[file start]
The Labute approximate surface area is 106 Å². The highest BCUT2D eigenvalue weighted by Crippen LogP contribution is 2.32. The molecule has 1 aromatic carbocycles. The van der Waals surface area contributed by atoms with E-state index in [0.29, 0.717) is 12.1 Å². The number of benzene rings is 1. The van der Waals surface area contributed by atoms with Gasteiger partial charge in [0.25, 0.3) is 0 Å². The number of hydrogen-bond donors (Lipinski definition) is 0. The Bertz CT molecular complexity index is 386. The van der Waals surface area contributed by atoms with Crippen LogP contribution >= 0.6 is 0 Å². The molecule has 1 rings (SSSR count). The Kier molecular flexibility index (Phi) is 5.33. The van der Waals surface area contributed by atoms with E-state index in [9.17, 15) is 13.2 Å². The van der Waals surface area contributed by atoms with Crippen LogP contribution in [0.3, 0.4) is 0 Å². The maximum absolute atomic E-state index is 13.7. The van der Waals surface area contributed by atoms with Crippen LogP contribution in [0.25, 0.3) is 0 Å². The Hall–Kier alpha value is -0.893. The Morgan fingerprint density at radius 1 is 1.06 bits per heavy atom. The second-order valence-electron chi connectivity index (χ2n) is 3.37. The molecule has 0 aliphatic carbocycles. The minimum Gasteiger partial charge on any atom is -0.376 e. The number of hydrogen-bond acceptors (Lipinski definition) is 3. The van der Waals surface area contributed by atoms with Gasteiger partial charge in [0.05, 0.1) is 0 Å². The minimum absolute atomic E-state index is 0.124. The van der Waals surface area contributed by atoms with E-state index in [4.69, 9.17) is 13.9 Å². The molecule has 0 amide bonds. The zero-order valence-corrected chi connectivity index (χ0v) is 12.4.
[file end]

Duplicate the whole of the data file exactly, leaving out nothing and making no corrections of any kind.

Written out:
The Labute approximate surface area is 106 Å². The highest BCUT2D eigenvalue weighted by Crippen LogP contribution is 2.32. The molecule has 1 aromatic carbocycles. The van der Waals surface area contributed by atoms with E-state index in [0.29, 0.717) is 12.1 Å². The number of benzene rings is 1. The van der Waals surface area contributed by atoms with Gasteiger partial charge in [0.25, 0.3) is 0 Å². The number of hydrogen-bond donors (Lipinski definition) is 0. The Bertz CT molecular complexity index is 386. The van der Waals surface area contributed by atoms with Crippen LogP contribution >= 0.6 is 0 Å². The molecule has 1 rings (SSSR count). The Kier molecular flexibility index (Phi) is 5.33. The van der Waals surface area contributed by atoms with E-state index in [9.17, 15) is 13.2 Å². The van der Waals surface area contributed by atoms with Crippen LogP contribution in [0.3, 0.4) is 0 Å². The maximum absolute atomic E-state index is 13.7. The van der Waals surface area contributed by atoms with Crippen LogP contribution in [0.25, 0.3) is 0 Å². The Hall–Kier alpha value is -0.893. The Morgan fingerprint density at radius 1 is 1.06 bits per heavy atom. The second-order valence-electron chi connectivity index (χ2n) is 3.37. The molecule has 0 aliphatic carbocycles. The minimum Gasteiger partial charge on any atom is -0.376 e. The number of hydrogen-bond acceptors (Lipinski definition) is 3. The van der Waals surface area contributed by atoms with Gasteiger partial charge in [0.05, 0.1) is 0 Å². The minimum absolute atomic E-state index is 0.124. The van der Waals surface area contributed by atoms with E-state index in [4.69, 9.17) is 13.9 Å². The molecule has 0 amide bonds. The zero-order valence-corrected chi connectivity index (χ0v) is 12.4.